602 F.2d 809
Willis M. DURYEA, Jr., Appellant,
The THIRD NORTHWESTERN NATIONAL BANK OF MINNEAPOLIS, a
national banking association, Bruce Winslow, John
Doe and Mary Roe, Appellees.
United States Court of Appeals,
Submitted April 18, 1979.
Decided May 15, 1979.
Paul D. Nelson (on brief), Berg, Hacking & Berg, Minneapolis, Minn., argued, for appellant.
Norman R. Carpenter, Minneapolis, Minn. (argued), and Robert L. Schnell, Jr., Minneapolis, Minn., on brief, for appellees.
Before ROSS, STEPHENSON and HENLEY, Circuit Judges.
This is an appeal in a civil case from the findings and judgment of the district court1 in favor of the defendant-counterclaimant, The Third Northwestern National Bank of Minneapolis, in the amount of its loan, plus attorney fees and costs, against plaintiff-appellant, Willis M. Duryea, Jr. The two primary issues raised on this appeal are whether defendant bank violated the Bank Holding Company Act of 1956 in making the loans to plaintiff, and whether the trial court's award of attorney fees and costs was proper.
Upon this court's own motion we consider the order of reference to the magistrate and the action taken by the district court in entering judgment upon the magistrate's findings to be improper and remand for further proceedings.
Pursuant to written stipulation and consent of the parties the district court referred this matter to the magistrate as follows:
IT IS ORDERED that trial of the above-entitled action be before Magistrate Robert G. Renner, and that any appeal be directly to the Court of Appeals for the Eighth Circuit from the judgment entered by this court consistent with and pursuant to the Findings of Fact, Conclusions of Law, and Recommended Order for Judgment of the Magistrate, and without appeal to the undersigned.
The order of reference "without appeal to the undersigned" is improper because it is well established in this circuit that this court is without jurisdiction to hear appeals directly from a decision of a United States Magistrate. Swanson & Youngdale, Inc. v. Seagrave Corp., 542 F.2d 1008 (8th Cir. 1976); Reciprocal Exch. v. Noland, 542 F.2d 462 (8th Cir. 1976); United States v. Haley, 541 F.2d 678 (8th Cir. 1974).
Furthermore, the final order is deficient because it fails to indicate the court considered issues of law. After trial the magistrate filed Findings of Fact, Conclusions of Law, and Recommended Order for Judgment. The district court, in ordering that the clerk enter judgment dismissing plaintiff's complaint and enter judgment for the defendant-counterclaimant bank against plaintiff Duryea, stated: "The court adopts the findings of the Magistrate and accepts the recommendation contained therein." The district court did not indicate that it had considered or adopted the magistrate's conclusions of law. Compare Swanson & Youngdale, Inc. v. Seagrave Corp., 561 F.2d 171, 173 (8th Cir. 1977).
28 U.S.C. § 636(b)(2), pursuant to which the stipulation and order of reference to the magistrate was entered, provides in part as follows:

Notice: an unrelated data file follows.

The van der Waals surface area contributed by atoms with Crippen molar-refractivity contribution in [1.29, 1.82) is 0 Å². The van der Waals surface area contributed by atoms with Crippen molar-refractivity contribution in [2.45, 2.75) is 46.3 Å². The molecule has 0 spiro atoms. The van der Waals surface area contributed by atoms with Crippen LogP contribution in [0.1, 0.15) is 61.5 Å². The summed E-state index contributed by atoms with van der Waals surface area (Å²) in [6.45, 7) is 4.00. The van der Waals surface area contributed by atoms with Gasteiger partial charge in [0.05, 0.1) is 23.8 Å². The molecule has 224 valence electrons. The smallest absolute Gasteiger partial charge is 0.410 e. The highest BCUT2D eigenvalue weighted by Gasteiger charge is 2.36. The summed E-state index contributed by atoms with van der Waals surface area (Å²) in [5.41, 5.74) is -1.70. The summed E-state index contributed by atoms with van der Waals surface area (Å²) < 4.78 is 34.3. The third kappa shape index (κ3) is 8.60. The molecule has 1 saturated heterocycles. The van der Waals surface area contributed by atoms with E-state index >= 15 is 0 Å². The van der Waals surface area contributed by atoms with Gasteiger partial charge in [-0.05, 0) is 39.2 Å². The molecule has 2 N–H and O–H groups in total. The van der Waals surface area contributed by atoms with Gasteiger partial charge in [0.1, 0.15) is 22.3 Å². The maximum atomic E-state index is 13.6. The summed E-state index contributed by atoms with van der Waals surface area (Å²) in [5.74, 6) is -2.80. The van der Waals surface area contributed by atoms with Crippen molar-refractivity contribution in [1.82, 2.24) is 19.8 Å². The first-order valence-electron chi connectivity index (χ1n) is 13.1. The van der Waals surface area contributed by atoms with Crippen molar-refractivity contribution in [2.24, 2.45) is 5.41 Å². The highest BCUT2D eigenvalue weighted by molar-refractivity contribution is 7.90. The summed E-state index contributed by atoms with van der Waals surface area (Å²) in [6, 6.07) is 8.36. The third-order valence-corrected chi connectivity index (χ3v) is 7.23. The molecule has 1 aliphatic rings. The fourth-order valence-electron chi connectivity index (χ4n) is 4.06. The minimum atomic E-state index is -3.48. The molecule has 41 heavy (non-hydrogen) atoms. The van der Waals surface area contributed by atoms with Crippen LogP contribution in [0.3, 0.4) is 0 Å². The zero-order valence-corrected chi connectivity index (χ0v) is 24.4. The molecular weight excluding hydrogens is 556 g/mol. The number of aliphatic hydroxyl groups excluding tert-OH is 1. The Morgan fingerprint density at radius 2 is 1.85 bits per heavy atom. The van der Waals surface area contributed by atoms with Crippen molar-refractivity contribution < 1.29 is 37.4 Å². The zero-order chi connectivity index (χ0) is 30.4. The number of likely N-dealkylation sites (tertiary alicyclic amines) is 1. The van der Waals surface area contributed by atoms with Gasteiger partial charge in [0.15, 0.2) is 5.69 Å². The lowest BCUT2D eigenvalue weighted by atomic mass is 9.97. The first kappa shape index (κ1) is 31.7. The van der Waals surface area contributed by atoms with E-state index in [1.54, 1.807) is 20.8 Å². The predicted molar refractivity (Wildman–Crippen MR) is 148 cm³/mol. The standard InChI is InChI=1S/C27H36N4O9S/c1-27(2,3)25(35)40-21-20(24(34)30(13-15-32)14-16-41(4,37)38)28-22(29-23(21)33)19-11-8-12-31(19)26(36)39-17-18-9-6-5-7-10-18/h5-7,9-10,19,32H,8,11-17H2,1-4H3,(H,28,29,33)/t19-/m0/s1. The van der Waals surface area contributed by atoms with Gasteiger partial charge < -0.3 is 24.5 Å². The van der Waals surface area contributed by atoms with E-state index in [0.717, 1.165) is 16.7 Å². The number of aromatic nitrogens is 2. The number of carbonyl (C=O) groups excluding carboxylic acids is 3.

A judge may designate a magistrate to serve as a special master pursuant to the applicable provisions of this title and the Federal Rules of Civil Procedure for the United States district courts. A judge may designate a magistrate to serve as a special master in any civil case, upon consent of the parties, without regard to the provisions of rule 53(b) of the Federal Rules of Civil Procedure for the United States district courts.
It is clear from the statute and its legislative history that Congress intended that the applicable Federal Rules of Civil Procedure pertaining to a reference to a master except for Rule 53(b) would apply. The House Committee in its report considering the second sentence of section 636(b)(2) stated:
This exception takes such cases out from the restrictions of Rule 53(b), which limits the conditions under which cases may be referred to a master, since no significant purpose is served by restricting the use of magistrates where the parties agree to this procedure. At the same time, Rule 53 contains many important rules governing the powers of masters, the conduct of proceedings before them, and the submission of reports. Thus, subsection 636(b)(2) retains these provisions in any case in which a magistrate is appointed as a special master.
1976 U.S.Code Cong. & Admin.News pp. 6162, 6172.
It thus appears that Fed.R.Civ.P. 53(e)(4) applies to a magistrate's report where reference has been made with the consent of the parties. It reads as follows:
Stipulation as to Findings. The effect of a master's report is the same whether or not the parties have consented to the reference; but, when the parties stipulate that a master's findings of fact shall be final, only questions of law arising upon the report shall thereafter be considered.
Under the circumstances the district court should have considered all issues of law arising from the magistrate's conclusions of law and indicated its ruling with respect thereto.
Remanded to the district court for consideration of the conclusions of law made by the United States Magistrate2 and certification of the results to this court.